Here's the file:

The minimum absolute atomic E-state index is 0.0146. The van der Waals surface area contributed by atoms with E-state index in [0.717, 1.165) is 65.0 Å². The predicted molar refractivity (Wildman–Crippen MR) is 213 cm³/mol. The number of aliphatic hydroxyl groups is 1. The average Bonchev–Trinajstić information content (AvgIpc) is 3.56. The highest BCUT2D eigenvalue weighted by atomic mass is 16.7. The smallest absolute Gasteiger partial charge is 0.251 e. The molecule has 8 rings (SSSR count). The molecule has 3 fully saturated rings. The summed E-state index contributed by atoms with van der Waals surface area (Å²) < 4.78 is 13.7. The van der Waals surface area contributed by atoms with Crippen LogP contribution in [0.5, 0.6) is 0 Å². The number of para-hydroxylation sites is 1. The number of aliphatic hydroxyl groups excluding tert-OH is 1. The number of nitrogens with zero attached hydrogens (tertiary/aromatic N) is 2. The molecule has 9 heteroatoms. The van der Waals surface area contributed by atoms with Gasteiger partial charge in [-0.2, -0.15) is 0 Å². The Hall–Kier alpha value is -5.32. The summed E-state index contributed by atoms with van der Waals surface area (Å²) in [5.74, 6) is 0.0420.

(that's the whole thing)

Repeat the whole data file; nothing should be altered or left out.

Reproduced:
The minimum absolute atomic E-state index is 0.0146. The van der Waals surface area contributed by atoms with E-state index in [0.717, 1.165) is 65.0 Å². The predicted molar refractivity (Wildman–Crippen MR) is 213 cm³/mol. The number of aliphatic hydroxyl groups is 1. The average Bonchev–Trinajstić information content (AvgIpc) is 3.56. The highest BCUT2D eigenvalue weighted by atomic mass is 16.7. The smallest absolute Gasteiger partial charge is 0.251 e. The molecule has 8 rings (SSSR count). The molecule has 3 fully saturated rings. The summed E-state index contributed by atoms with van der Waals surface area (Å²) < 4.78 is 13.7. The van der Waals surface area contributed by atoms with Crippen LogP contribution in [0.5, 0.6) is 0 Å². The number of para-hydroxylation sites is 1. The number of aliphatic hydroxyl groups excluding tert-OH is 1. The number of nitrogens with zero attached hydrogens (tertiary/aromatic N) is 2. The molecule has 9 heteroatoms. The van der Waals surface area contributed by atoms with Gasteiger partial charge in [-0.2, -0.15) is 0 Å². The Hall–Kier alpha value is -5.32. The summed E-state index contributed by atoms with van der Waals surface area (Å²) in [5.74, 6) is 0.0420.